Meaningful relationships not only improve your mental wellbeing, they can also have a positive impact on your physical health.
Benefits of healthy relationships
Healthy relationships are those that are based on respect, care, trust and equality. When we have relationships like these in our lives, it can have beneficial impact on our health. People who have positive relationships are more likely to feel satisfied and happy and less likely to experience physical and mental health problems. Healthy relationships can also help with our feelings of self-worth, self-confidence and our sense of belonging. If we don’t have positive relationships in our lives, we may feel a sense of loneliness or isolation.
Loneliness and your health
Lifeline Australia defines loneliness as a feeling of sadness or distress about being by yourself or disconnection from the world around you. While most people will experience loneliness at some point in their lives, long periods of loneliness and isolation can have a serious impact on your physical and mental health.
According to Relationships Australia, one in 10 Australians over the age of 15 report lacking social support, and according to the Australian Psychological Society, one in four Australians report they are currently experiencing an episode of loneliness. Fifty one per cent of Australians also report feeling lonely for at least one day each week.
According to Lifeline Australia, loneliness and isolation can lead to the following symptoms:
- aches, pains, headaches
- low energy and tiredness
- sleeping difficulties
- weight gain or weight loss
- increase in alcohol or drug intake
- increase in risk of depression, anxiety and panic attacks
- feelings of worthlessness or hopelessness
Building healthy relationships and connecting with your community can help with feelings of isolation and loneliness.
Building healthy relationships
Healthy relationships take time and energy to build and maintain. Healthdirect Australia list the following tips for building and maintaining healthy relationships:
- clearly communicate your needs and what type of relationship you want
- say sorry when you’re wrong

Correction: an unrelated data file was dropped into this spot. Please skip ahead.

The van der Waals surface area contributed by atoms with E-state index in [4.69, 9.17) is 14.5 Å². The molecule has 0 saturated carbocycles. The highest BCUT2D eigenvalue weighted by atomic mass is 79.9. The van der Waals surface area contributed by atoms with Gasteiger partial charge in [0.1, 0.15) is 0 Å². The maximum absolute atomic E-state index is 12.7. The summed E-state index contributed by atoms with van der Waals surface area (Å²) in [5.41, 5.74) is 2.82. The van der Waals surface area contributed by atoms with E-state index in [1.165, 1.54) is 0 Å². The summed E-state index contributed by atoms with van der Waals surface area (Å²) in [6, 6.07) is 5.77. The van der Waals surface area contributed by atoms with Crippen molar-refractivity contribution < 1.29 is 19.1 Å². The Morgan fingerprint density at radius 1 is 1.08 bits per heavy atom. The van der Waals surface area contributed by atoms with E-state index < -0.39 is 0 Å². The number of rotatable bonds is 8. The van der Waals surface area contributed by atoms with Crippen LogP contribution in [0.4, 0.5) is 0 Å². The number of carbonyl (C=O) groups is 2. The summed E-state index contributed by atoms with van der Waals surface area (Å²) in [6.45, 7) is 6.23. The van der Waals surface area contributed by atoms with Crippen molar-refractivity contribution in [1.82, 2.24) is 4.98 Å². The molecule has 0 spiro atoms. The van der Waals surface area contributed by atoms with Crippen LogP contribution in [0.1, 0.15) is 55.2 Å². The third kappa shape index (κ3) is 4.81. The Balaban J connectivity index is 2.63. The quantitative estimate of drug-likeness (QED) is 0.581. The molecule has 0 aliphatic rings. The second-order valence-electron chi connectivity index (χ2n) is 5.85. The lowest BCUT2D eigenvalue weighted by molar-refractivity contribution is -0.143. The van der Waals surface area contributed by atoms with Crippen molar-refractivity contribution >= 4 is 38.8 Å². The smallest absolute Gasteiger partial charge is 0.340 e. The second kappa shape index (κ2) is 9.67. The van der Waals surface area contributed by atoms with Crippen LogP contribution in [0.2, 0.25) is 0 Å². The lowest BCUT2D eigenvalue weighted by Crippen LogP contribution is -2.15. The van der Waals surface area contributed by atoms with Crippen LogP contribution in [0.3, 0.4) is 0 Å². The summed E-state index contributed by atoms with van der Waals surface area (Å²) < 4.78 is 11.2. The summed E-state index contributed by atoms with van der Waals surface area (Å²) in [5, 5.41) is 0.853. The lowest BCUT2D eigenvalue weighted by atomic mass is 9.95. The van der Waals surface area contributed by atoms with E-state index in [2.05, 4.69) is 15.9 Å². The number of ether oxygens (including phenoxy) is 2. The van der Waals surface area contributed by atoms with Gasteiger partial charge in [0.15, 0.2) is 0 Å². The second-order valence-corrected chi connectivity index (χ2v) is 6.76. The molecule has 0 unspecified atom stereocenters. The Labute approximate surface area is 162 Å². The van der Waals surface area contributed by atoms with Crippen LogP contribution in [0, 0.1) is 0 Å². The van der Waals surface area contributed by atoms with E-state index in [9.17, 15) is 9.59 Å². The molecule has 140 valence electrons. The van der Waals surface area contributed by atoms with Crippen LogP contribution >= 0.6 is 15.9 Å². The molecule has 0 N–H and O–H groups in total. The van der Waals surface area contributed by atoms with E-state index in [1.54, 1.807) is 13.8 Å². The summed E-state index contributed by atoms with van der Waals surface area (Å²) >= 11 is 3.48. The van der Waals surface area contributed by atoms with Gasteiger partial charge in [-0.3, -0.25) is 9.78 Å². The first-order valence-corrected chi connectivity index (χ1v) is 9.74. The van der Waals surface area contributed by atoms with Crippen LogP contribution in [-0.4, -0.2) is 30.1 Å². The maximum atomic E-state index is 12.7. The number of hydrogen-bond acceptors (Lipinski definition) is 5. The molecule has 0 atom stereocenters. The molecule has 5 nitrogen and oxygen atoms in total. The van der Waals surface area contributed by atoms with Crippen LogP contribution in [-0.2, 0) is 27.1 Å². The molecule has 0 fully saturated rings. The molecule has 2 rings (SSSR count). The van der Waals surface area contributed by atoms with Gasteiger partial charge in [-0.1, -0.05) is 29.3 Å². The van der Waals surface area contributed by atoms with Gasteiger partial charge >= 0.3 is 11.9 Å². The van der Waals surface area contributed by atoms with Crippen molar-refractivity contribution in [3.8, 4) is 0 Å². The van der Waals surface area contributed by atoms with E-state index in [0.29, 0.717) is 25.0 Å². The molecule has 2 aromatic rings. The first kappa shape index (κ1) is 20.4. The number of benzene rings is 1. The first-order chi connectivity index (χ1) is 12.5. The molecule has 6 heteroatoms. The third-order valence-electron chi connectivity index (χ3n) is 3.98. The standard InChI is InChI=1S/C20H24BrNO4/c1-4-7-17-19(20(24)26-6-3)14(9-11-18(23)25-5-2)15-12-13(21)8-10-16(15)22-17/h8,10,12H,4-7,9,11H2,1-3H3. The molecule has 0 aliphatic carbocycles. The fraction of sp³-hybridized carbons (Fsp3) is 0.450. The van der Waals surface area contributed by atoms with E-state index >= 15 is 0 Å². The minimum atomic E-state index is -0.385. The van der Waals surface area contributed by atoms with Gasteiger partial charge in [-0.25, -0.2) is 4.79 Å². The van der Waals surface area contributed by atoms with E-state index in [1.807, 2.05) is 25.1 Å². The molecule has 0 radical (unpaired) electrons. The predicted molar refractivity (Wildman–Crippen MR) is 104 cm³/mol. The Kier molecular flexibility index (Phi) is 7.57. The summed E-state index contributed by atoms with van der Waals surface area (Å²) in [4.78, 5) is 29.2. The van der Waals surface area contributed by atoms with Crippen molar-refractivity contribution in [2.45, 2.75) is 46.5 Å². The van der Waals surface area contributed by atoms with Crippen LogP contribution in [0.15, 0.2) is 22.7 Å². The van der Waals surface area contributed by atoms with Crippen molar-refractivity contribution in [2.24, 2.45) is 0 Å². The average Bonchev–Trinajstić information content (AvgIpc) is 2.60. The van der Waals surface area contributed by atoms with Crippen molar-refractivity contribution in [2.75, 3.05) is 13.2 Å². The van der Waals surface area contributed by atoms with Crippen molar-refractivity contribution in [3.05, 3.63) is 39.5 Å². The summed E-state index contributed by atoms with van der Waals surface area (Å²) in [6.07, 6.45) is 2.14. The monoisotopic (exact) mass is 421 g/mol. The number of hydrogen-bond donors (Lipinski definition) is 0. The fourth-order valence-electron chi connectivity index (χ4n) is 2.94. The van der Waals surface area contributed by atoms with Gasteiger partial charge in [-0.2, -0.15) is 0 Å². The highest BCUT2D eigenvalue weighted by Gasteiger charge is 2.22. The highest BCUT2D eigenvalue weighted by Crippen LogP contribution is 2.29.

- show affection and appreciation
- make the relationship a priority in your life
- find hobbies that you both enjoy
- work on feeling good about yourself
- find solutions that work for both of you
- make plans for the future
Regularly listening to each other and demonstrating respect and care are vital to building positive relationships.
Healthdirect have the following tips for encouraging more open communication in your relationships:
- set aside time to speak to each other, without interruptions
- put yourself in the other person’s shoes
- don’t rely on the other person to guess what is going on, or how you are feeling
- listen to each other, and make sure the other person knows you are listening to them
- let the other person finish what they are saying
- talk about things honestly and respectfully
- try not to be too defensive
- stay calm and try not to attack
Recognising unhealthy relationships
Just as positive relationships can support your health, unhealthy or abusive relationships can have a destructive impact on your physical and mental wellbeing.
Signs of an abusive relationship
It’s not always easy to see the signs of abuse in a relationship and it’s common for the person experiencing abuse to think it’s somehow their fault or that they deserve it.
Abuse and violence can happen to anyone, but they are never okay. You have the right to feel safe in your relationships and if you’re experiencing violence or abuse, there are support services available. Abuse and violence can happen in any relationship, not just romantic relationships.
ReachOut Australia outline the following signs of an abusive relationship:
- physical and sexual violence
Abuse can also come in many forms including:
You can read more about the different types of abuse and violence at the National Sexual Assault and Domestic and Family Violence Counselling Service.
If you’re experiencing abuse or feel you are at risk of abuse, call 1800RESPECT (1800 737 732) or contact them through online chat. This is the National Sexual Assault and Domestic and Family Violence Counselling Service and is available 24 hours a day, seven days a week.
If you’re experiencing violence in a relationship, you should take it very seriously and seek help. If you feel unsafe or in danger, contact the police (000). You can also call 1800 RESPECT (1800 737 732) for counselling support.
Where to get more help
If you or someone close to you needs help now, there are phonelines and websites available.
For immediate help in a crisis:
For general mental health support:
For help with relationship problems:
All information contained in this article is intended for general information purposes only. The information provided should not be relied upon as medical advice and does not supersede or replace a consultation with a suitably qualified healthcare professional.